Antarctic expedition: sea birds

By Mike Rossi 7 November 2013
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Down in the Antarctic, there are thousands of sea birds and you can’t help but become a twitcher.

AG designer Mike Rossi set sail on the AG Society expedition to
Antarctica. Along the way he saw dozens of unique sea bird species.

THE ROARING FORTIES AND furious fifties are so named because the winds passing through these latitudes define them.

They are responsible for whipping the vast Southern Ocean into wild, churning seas, with weather systems going virtually unimpeded by any landmass, save a few small subantarctic islands. Yet as our ship is rolled and tossed by wind and wave, hundreds of miles from the nearest land, we are treated to an incredible ongoing air show.

This extreme and seemingly hostile environment is the domain of thousands of seabirds which ride the ever-present winds with grace and splendour, scanning the undulating ocean surface for food. As our ship bobs about somewhat erratically, albatross, mollymawks and petrels glide, soar, duck and weave around it, often flying within millimetres of the constantly changing water surface – but never touching it.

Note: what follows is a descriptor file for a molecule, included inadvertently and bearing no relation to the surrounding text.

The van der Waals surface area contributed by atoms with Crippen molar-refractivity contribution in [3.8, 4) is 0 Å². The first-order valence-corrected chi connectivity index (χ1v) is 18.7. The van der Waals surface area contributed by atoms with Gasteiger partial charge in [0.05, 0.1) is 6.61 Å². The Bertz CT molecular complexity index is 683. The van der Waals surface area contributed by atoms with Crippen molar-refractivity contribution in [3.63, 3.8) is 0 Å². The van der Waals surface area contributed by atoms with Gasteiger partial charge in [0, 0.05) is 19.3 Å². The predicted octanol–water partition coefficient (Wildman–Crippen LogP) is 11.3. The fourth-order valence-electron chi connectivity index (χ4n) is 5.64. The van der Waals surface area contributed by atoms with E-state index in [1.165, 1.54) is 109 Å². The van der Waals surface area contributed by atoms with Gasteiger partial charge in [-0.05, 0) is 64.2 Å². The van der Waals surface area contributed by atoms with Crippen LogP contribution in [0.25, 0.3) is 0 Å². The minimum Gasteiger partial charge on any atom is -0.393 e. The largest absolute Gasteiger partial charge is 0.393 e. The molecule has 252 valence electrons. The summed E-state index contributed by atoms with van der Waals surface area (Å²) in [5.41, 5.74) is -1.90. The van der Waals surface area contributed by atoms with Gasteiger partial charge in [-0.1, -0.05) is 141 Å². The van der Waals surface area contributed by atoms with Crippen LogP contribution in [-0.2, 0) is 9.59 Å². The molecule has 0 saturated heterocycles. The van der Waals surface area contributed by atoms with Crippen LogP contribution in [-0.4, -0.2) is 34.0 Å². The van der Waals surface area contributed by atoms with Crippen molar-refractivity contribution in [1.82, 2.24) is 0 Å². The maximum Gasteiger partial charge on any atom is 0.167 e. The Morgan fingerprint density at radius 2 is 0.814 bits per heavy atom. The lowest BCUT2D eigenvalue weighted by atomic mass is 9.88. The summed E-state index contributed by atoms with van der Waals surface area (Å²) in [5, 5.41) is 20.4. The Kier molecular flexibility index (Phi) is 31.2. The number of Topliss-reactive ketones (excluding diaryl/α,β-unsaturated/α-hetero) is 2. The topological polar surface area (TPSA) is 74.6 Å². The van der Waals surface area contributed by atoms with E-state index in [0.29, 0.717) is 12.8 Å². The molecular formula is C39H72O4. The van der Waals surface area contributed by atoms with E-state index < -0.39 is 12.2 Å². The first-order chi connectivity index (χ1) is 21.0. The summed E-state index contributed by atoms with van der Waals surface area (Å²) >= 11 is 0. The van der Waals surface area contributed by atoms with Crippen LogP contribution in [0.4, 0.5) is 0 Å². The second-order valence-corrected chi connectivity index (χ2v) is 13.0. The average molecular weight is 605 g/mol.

They are a joy to observe – perfectly, aerodynamically engineered for riding the wind with effortless ease, rarely flapping their wings to conserve energy during months, or even years spent foraging at sea.

From the bridge we spot plenty of black-browed (Thalassarche melanophrys) and light-mantled sooty albatross (Phoebetria palpebrata), and the occasional southern royal albatross (Diomedea epomophora), whose wingspan can reach an incredible three metres.

There are also numerous sightings of the Giant petrel (Macronectes giganteus), the smaller cape petrel (Daption capense) and the lightning quick white-headed petrel (Pterodroma lessonii).

See more AG Antarctica expedition blogs.